Henry T. Lynch, MD, PhD, a groundbreaker in the field of cancer genetics, died in June 2019 at age 91. Dr. Lynch was founder and director of the Hereditary Cancer Center at the Creighton University School of Medicine in Omaha, Nebraska.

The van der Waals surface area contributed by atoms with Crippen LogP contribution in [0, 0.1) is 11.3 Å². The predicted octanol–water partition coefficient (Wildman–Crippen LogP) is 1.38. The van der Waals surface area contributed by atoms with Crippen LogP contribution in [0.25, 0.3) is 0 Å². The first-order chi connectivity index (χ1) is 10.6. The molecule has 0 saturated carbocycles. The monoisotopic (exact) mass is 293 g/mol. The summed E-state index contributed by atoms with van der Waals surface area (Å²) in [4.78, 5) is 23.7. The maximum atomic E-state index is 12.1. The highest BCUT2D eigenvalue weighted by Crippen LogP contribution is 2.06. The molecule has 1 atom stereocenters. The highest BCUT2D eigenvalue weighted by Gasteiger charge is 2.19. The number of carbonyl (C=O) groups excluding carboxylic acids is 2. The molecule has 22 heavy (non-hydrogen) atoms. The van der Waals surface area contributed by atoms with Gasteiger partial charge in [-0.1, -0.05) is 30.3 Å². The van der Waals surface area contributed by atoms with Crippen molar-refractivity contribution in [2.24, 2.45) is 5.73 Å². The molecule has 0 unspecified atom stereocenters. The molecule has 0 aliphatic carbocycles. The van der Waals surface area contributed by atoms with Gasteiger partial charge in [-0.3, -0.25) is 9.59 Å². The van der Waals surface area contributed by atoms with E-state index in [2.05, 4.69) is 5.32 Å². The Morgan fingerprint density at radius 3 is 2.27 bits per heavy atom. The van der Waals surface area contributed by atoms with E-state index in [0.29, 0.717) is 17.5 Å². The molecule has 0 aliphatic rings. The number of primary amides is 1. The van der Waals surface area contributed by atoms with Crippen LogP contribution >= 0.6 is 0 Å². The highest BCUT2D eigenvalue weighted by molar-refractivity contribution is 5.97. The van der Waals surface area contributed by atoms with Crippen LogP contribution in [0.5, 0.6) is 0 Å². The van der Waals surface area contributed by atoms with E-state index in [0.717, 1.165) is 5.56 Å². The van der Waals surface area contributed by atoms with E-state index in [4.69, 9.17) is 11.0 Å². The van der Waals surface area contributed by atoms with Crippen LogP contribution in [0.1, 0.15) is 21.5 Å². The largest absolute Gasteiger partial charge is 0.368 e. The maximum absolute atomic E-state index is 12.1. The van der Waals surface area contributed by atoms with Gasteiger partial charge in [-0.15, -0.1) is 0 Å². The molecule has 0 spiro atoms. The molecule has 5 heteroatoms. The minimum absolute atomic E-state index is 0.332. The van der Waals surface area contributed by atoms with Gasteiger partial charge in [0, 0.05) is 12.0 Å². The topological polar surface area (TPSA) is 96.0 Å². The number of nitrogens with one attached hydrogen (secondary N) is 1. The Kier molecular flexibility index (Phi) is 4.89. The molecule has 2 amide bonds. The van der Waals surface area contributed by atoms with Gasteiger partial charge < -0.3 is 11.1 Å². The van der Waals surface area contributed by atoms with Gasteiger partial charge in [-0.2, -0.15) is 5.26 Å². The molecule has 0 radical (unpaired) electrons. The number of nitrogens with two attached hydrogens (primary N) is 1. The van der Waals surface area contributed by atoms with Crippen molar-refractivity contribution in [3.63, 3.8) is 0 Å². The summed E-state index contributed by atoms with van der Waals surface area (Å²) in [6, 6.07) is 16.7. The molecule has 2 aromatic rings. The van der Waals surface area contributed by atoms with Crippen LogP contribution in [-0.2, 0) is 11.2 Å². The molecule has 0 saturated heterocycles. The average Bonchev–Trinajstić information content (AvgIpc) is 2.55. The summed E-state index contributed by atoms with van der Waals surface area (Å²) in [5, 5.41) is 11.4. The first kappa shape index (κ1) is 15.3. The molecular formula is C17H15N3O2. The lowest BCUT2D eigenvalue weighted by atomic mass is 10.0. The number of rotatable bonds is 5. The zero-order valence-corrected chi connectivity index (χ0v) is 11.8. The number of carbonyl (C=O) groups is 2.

Lynch syndrome, the most common cancer genetic syndrome, is characterized by a predisposition to colon and other cancers and was named after Dr. Lynch in honor of his early work pioneering the field of hereditary cancer detection. In the late 1960s, Dr. Lynch was joined by other cancer geneticists like Frederick Li and Joseph Fraumeni, and then by a small group of others in the 1970s and 1980s (Knudson, King, Ponder, Skolnik, Miki, Wooster et al), all of whom went on to discover that certain cancers were, indeed, hereditary. Their research was initially viewed with skepticism, as the prevailing belief was that all cancers were caused by environmental factors. It wasn’t until the 1990s that the tiny field of cancer genetics, initiated by the persistence of Dr. Lynch, crystallized and started to grow.